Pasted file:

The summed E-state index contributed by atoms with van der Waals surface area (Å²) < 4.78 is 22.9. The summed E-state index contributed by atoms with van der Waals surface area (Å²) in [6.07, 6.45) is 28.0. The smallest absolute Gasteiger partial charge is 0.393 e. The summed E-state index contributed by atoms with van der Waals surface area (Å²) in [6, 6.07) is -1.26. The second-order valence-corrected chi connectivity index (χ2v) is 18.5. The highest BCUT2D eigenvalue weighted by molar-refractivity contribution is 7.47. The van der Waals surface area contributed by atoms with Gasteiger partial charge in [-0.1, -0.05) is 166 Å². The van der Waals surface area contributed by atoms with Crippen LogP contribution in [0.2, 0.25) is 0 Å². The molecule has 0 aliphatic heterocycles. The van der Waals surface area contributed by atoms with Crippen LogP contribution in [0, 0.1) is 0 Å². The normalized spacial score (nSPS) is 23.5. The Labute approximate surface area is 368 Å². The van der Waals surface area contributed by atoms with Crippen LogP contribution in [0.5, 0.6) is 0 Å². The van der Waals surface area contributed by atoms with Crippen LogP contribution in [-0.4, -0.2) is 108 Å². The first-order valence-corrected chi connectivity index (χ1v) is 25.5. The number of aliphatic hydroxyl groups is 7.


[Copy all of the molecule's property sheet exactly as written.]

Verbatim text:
The summed E-state index contributed by atoms with van der Waals surface area (Å²) < 4.78 is 22.9. The summed E-state index contributed by atoms with van der Waals surface area (Å²) in [6.07, 6.45) is 28.0. The smallest absolute Gasteiger partial charge is 0.393 e. The summed E-state index contributed by atoms with van der Waals surface area (Å²) in [6, 6.07) is -1.26. The second-order valence-corrected chi connectivity index (χ2v) is 18.5. The highest BCUT2D eigenvalue weighted by molar-refractivity contribution is 7.47. The van der Waals surface area contributed by atoms with Gasteiger partial charge in [-0.1, -0.05) is 166 Å². The van der Waals surface area contributed by atoms with Crippen LogP contribution in [0.2, 0.25) is 0 Å². The molecule has 0 aliphatic heterocycles. The van der Waals surface area contributed by atoms with Crippen LogP contribution in [0, 0.1) is 0 Å². The normalized spacial score (nSPS) is 23.5. The Labute approximate surface area is 368 Å². The van der Waals surface area contributed by atoms with Crippen LogP contribution in [0.5, 0.6) is 0 Å². The van der Waals surface area contributed by atoms with Crippen LogP contribution in [-0.4, -0.2) is 108 Å². The first-order valence-corrected chi connectivity index (χ1v) is 25.5. The number of aliphatic hydroxyl groups is 7.